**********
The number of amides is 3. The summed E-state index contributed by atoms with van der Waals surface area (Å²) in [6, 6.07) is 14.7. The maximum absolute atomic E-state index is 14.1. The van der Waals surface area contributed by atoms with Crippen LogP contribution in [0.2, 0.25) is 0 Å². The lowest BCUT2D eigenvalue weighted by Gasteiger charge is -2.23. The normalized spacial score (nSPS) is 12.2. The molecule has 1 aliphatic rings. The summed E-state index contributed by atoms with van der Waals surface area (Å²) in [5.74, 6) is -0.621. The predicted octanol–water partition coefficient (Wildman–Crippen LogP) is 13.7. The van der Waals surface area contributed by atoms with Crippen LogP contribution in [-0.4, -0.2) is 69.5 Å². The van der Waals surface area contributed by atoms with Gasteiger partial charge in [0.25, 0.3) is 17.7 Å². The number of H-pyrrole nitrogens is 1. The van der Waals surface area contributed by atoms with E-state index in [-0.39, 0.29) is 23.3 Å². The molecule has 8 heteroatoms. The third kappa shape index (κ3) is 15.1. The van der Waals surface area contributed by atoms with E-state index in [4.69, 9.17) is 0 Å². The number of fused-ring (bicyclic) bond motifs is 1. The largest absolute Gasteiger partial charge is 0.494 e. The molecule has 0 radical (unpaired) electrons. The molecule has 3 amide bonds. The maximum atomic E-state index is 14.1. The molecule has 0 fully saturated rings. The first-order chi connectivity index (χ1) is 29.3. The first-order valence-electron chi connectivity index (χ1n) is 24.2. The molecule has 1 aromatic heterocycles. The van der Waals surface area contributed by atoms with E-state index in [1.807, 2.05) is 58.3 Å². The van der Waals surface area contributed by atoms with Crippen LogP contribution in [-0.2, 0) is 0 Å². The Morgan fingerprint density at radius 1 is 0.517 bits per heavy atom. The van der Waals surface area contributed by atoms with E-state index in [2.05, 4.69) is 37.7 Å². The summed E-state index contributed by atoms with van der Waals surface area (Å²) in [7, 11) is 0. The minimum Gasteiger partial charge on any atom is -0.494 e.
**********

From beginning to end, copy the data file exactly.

The number of amides is 3. The summed E-state index contributed by atoms with van der Waals surface area (Å²) in [6, 6.07) is 14.7. The maximum absolute atomic E-state index is 14.1. The van der Waals surface area contributed by atoms with Crippen LogP contribution in [0.2, 0.25) is 0 Å². The lowest BCUT2D eigenvalue weighted by Gasteiger charge is -2.23. The normalized spacial score (nSPS) is 12.2. The molecule has 1 aliphatic rings. The summed E-state index contributed by atoms with van der Waals surface area (Å²) in [5.74, 6) is -0.621. The predicted octanol–water partition coefficient (Wildman–Crippen LogP) is 13.7. The van der Waals surface area contributed by atoms with Crippen LogP contribution in [-0.4, -0.2) is 69.5 Å². The van der Waals surface area contributed by atoms with Gasteiger partial charge in [0.25, 0.3) is 17.7 Å². The number of H-pyrrole nitrogens is 1. The van der Waals surface area contributed by atoms with E-state index in [-0.39, 0.29) is 23.3 Å². The molecule has 8 heteroatoms. The third kappa shape index (κ3) is 15.1. The van der Waals surface area contributed by atoms with E-state index in [4.69, 9.17) is 0 Å². The number of fused-ring (bicyclic) bond motifs is 1. The largest absolute Gasteiger partial charge is 0.494 e. The molecule has 0 radical (unpaired) electrons. The molecule has 3 amide bonds. The maximum atomic E-state index is 14.1. The molecule has 0 fully saturated rings. The first-order chi connectivity index (χ1) is 29.3. The first-order valence-electron chi connectivity index (χ1n) is 24.2. The molecule has 1 aromatic heterocycles. The van der Waals surface area contributed by atoms with E-state index in [1.807, 2.05) is 58.3 Å². The van der Waals surface area contributed by atoms with Crippen LogP contribution in [-0.2, 0) is 0 Å². The Morgan fingerprint density at radius 1 is 0.517 bits per heavy atom. The van der Waals surface area contributed by atoms with E-state index in [2.05, 4.69) is 37.7 Å². The summed E-state index contributed by atoms with van der Waals surface area (Å²) in [7, 11) is 0. The minimum Gasteiger partial charge on any atom is -0.494 e.